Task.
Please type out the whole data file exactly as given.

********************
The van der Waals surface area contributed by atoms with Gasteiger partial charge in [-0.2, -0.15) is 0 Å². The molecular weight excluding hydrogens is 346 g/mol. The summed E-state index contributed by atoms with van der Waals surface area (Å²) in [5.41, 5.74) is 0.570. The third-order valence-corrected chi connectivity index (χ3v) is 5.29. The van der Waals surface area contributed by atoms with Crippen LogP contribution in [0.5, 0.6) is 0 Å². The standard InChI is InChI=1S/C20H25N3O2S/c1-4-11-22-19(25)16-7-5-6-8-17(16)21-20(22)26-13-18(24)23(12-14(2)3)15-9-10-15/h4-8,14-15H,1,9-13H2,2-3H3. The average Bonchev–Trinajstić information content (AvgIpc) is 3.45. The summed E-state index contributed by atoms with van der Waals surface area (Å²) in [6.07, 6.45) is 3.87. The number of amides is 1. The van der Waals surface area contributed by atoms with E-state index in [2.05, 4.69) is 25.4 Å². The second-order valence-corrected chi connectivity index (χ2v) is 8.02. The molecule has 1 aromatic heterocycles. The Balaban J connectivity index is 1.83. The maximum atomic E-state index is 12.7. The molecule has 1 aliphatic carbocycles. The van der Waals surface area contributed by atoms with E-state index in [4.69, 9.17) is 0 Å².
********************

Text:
The van der Waals surface area contributed by atoms with Gasteiger partial charge in [-0.2, -0.15) is 0 Å². The molecular weight excluding hydrogens is 346 g/mol. The summed E-state index contributed by atoms with van der Waals surface area (Å²) in [5.41, 5.74) is 0.570. The third-order valence-corrected chi connectivity index (χ3v) is 5.29. The van der Waals surface area contributed by atoms with Crippen LogP contribution in [0.5, 0.6) is 0 Å². The standard InChI is InChI=1S/C20H25N3O2S/c1-4-11-22-19(25)16-7-5-6-8-17(16)21-20(22)26-13-18(24)23(12-14(2)3)15-9-10-15/h4-8,14-15H,1,9-13H2,2-3H3. The average Bonchev–Trinajstić information content (AvgIpc) is 3.45. The summed E-state index contributed by atoms with van der Waals surface area (Å²) in [6.07, 6.45) is 3.87. The number of amides is 1. The van der Waals surface area contributed by atoms with E-state index in [2.05, 4.69) is 25.4 Å². The second-order valence-corrected chi connectivity index (χ2v) is 8.02. The molecule has 1 aromatic heterocycles. The Balaban J connectivity index is 1.83. The maximum atomic E-state index is 12.7. The molecule has 1 aliphatic carbocycles. The van der Waals surface area contributed by atoms with E-state index in [4.69, 9.17) is 0 Å².